|Publication number||US6147683 A|
|Application number||US 09/259,360|
|Publication date||Nov 14, 2000|
|Filing date||Feb 26, 1999|
|Priority date||Feb 26, 1999|
|Also published as||WO2000050982A1|
|Publication number||09259360, 259360, US 6147683 A, US 6147683A, US-A-6147683, US6147683 A, US6147683A|
|Inventors||Anthony Edward Martinez, Michael David Rahn|
|Original Assignee||International Business Machines Corporation|
|Export Citation||BiBTeX, EndNote, RefMan|
|Patent Citations (12), Referenced by (116), Classifications (7), Legal Events (4)|
|External Links: USPTO, USPTO Assignment, Espacenet|
1. Technical Field
This invention generally relates to computer programs and more specifically relates to a mechanism and method for a computer program to display information.
2. Background Art
The development of the EDVAC computer system of 1948 is often cited as the beginning of the computer era. Since that time, computer systems have evolved into extremely sophisticated devices that may be found in many different settings. Computer systems typically include a combination of hardware (e.g., semiconductors, circuit boards, etc.) and software (e.g., computer programs). As advances in semiconductor processing and computer architecture push the performance of the computer hardware higher, more sophisticated computer software has evolved to take advantage of the higher performance of the hardware, resulting in computer systems today that are much more powerful that just a few years ago.
Early computer systems required an extensive knowledge of commands for a user to perform any type of function. These computers employed what is known as a command line in which a specific command would have to be entered to perform most types of operations. This limited the use of computers to those who had the time to learn a large number of relatively cryptic commands.
Later computer systems used a more advanced user interface to make it easier for a computer user to perform functions without knowledge of specific commands. The most common type of modem interface is the graphical user interface, or GUI. A GUI uses some type of symbol, menu or other mechanism which is activated by a computer user with a pointing device (e.g., a mouse, a trackball) to perform many commonly performed tasks. These graphical mechanisms are usually designed to be somewhat consistent and self-explanatory to make it as easy as possible for a user to perform common functions.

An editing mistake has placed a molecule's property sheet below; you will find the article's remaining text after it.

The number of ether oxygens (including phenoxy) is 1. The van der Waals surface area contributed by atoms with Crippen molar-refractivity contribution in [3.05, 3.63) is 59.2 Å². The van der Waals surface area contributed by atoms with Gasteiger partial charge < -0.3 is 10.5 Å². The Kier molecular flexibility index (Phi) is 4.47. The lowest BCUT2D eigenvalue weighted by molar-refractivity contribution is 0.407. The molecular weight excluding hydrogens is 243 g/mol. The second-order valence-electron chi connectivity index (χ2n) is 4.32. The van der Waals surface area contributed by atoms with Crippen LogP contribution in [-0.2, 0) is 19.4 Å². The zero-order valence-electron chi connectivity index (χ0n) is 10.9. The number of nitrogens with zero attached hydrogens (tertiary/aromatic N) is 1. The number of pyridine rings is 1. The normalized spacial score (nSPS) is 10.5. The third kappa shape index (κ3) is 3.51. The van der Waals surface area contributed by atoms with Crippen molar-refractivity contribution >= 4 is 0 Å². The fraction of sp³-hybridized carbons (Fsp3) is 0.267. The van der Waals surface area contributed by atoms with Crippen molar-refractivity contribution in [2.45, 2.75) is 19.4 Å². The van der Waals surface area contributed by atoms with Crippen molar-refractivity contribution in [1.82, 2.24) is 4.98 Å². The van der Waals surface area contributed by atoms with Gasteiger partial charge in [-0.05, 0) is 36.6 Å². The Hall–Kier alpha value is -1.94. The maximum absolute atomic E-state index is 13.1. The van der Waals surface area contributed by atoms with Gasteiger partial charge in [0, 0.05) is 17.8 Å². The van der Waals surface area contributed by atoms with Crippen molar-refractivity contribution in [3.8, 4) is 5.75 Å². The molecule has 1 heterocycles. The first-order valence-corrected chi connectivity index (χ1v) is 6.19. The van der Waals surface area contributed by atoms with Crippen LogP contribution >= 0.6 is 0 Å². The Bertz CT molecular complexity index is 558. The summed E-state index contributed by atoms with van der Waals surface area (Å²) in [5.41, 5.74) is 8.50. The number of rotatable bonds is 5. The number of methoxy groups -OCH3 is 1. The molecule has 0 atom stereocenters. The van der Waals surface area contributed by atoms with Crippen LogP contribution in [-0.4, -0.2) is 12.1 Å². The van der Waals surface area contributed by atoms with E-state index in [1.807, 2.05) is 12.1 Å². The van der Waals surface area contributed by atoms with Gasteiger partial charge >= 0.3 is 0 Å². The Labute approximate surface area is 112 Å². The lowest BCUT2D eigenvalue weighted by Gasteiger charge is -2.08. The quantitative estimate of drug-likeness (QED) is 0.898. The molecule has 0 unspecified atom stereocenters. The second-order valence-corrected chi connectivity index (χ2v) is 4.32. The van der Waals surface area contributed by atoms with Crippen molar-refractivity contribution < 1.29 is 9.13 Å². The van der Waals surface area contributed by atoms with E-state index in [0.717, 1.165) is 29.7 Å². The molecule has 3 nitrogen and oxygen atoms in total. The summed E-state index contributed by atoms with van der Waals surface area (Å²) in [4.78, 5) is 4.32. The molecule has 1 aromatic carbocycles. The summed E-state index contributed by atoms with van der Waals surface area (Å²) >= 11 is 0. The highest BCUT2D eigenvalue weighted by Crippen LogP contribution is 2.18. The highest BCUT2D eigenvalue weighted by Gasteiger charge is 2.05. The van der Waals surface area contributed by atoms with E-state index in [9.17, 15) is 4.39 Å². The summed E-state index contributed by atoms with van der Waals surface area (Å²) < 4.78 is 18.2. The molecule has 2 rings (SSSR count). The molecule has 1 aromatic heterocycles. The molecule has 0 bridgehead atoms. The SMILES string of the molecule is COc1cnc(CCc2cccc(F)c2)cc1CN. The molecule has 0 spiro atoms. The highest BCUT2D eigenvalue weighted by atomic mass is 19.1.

Most graphical user interfaces display items in a portion of the screen called a window. In many computer programs, a list is often displayed in a window. When a list is larger than the display window, only part of the list is visible in the window at a time. To view other portions of the list, a graphical device known as a scroll bar is used. Scroll bars allow a user to move up or down a list using a pointing device, such as a mouse, and typically include an up arrow, a down arrow, and a slider. A scroll bar allows a user to move to other parts of a list by clicking on the up or down arrow, by clicking and dragging the slider in the scroll bar, or by clicking above or below the slider on the scroll bar.
A typical graphical user interface includes a mechanism for selecting items on the list. One common way for selecting items on the list is to click on an item with a mouse or other pointing device. Once an item is selected, it is typically displayed in reverse video or in a different color to indicate that it has been selected. However, users often need to select multiple items in a list for some operation. For example, if a user needs to copy several files from a list to a floppy disk, the user needs to select each of the items and perform a copy on all of the selected items at once. One problem with known graphical user interfaces is that there is no visual indication of any selected list items that are outside the range of the current display window. In other words, once an item is selected, and the display window is moved to a different part of the list, there is no indication whether the item that is no longer in the windows is still selected or not.
Typically, a graphical user interface requires a user select items to add to their list of selections in a different way than selecting a single item. For example, a single item may be selected by clicking on the item with a mouse. Clicking on a second item will deselect the first item, and select the second item. If the second item is to be selected in addition to the first item, a different selection mechanism is used. One known example requires the user to hold down the control key "Ctrl" while clicking on the second item in order for both the first and second items to be selected. If a user is navigating through a large list, selecting several items, one inadvertent click without holding the control key will result in all previously-selected items being deselected. Because there is no visual indication of whether items that are outside the display window are still selected or not, the user may not perform the desired operation on all the list items he or she intended to select. Without a mechanism for providing a visual indication to a user of selected items outside of the display window, users will be hampered by not knowing for sure which previously-selected items are still selected when an operation on the selected items is performed.
According to the present invention, a graphical selection marker provides a visual indication of selected items in a list and their relative position in the display window. The graphical selection marker is suitably provided on a scroll bar in each location on the scroll bar that represents a selected item in the list. In this manner, the graphical selection marker indicates a selected item in the list, even if the selected item is not currently visible in the display window.